Friday, May 28, 2010

Looking Glass Sleep

Twitter Sonnet #146

Overzealous spokes stab the thin tire.
Marshmallow road rocks stink in the summer.
Time machines leave many a tread fire.
A forest was burnt by a Time Hummer.
A pony army is forced from a shrub.
Blind women easily beat the godless.
Zombie Saxons is a freemason club.
Normandy fighting Normans is pointless.
Plastic jewels wash up on a linen beach.
Plain prettiness is sadly adequate.
Metal cutlery's always out of reach.
Further away than Patricia Arquette.
Best breakfasts have expensive whole wheat egg.
Maple juices run down a French toast leg.

Really tired to-day. I've had trouble sleeping the past couple nights, but I was determined to be up no later than 12:30 to-day, whatever the cost, so I could see Marty at least once before the school got out for summer break--he's a high school teacher and I go to see him after class, when we talk about movies and books. To-day we talked about Alice in Wonderland and we both agreed that Burton's generally not as dark as his reputation suggests. We also talked about Hitchcock, and Marty said he's reading a book by David Thomson called The Moment of Psycho: How Alfred Hitchcock Taught America to Love Murder in which Thomson argues that Psycho is a perfect film until Norman Bates is done disposing of Marion's car. I kind of agree, as the first portion of the film is a great meditation on the nature of guilt, and the latter half is mostly just plot.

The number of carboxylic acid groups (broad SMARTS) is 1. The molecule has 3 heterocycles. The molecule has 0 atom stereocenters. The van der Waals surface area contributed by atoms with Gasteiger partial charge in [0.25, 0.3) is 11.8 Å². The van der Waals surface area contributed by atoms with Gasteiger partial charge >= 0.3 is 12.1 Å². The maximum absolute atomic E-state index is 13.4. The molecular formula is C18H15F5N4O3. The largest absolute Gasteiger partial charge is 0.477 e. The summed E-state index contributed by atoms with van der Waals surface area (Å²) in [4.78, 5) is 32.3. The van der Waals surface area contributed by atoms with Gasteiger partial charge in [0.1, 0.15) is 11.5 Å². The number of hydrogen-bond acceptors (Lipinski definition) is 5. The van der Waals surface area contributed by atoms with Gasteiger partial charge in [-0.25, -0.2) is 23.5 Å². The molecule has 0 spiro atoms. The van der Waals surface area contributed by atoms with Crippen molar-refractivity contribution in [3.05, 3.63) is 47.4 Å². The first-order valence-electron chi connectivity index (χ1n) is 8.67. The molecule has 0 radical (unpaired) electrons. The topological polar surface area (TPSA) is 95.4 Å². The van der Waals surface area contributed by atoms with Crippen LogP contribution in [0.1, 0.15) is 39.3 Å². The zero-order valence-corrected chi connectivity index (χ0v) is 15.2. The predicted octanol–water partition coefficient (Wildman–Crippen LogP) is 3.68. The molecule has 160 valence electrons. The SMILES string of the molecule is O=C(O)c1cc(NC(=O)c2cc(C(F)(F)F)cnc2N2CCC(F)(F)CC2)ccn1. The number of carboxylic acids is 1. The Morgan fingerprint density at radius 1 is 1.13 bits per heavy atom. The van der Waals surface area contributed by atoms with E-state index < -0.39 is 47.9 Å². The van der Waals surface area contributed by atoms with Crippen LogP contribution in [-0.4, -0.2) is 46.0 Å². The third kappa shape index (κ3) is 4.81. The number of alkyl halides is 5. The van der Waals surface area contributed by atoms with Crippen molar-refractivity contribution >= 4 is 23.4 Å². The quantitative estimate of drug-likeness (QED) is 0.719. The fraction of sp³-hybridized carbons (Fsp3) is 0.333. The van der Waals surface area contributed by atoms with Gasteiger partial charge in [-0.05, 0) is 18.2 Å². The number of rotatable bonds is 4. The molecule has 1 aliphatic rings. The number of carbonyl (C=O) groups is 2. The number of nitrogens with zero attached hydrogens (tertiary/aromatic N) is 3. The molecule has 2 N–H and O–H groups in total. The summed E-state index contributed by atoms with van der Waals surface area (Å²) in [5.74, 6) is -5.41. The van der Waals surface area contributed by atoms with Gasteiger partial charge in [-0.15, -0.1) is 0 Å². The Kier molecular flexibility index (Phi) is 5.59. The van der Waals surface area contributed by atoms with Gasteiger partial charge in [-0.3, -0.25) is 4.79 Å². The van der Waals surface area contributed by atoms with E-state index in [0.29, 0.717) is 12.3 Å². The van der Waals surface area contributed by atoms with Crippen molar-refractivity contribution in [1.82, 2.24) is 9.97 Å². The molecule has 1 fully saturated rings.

I fucking can't get this song out of my head;

The song really flatters its songwriter--it's got just the right mix of insightful and vain to make her really attractive. I remember being really into Jewel's first album, and then totally turning against her when all her subsequent releases sucked. I've grown to be a little more forgiving, though, so I'm back to just digging this song.

Jewel was on The Howard Stern Show on Monday and was really cute. She explained how the problem with the kids on American Idol is that they don't realise it's the artist's job to make the song work, not to make it all about presenting themselves, which I thought was pretty spot on. Then she launched into a piece from her new album, which featured some of the most gag inducing, plain, prescriptive lyrics I've ever heard. The whole thing seems to be composed of bromides. But, at Howard's request, she did a nice cover of Neil Young's "Needle and the Damage Done"

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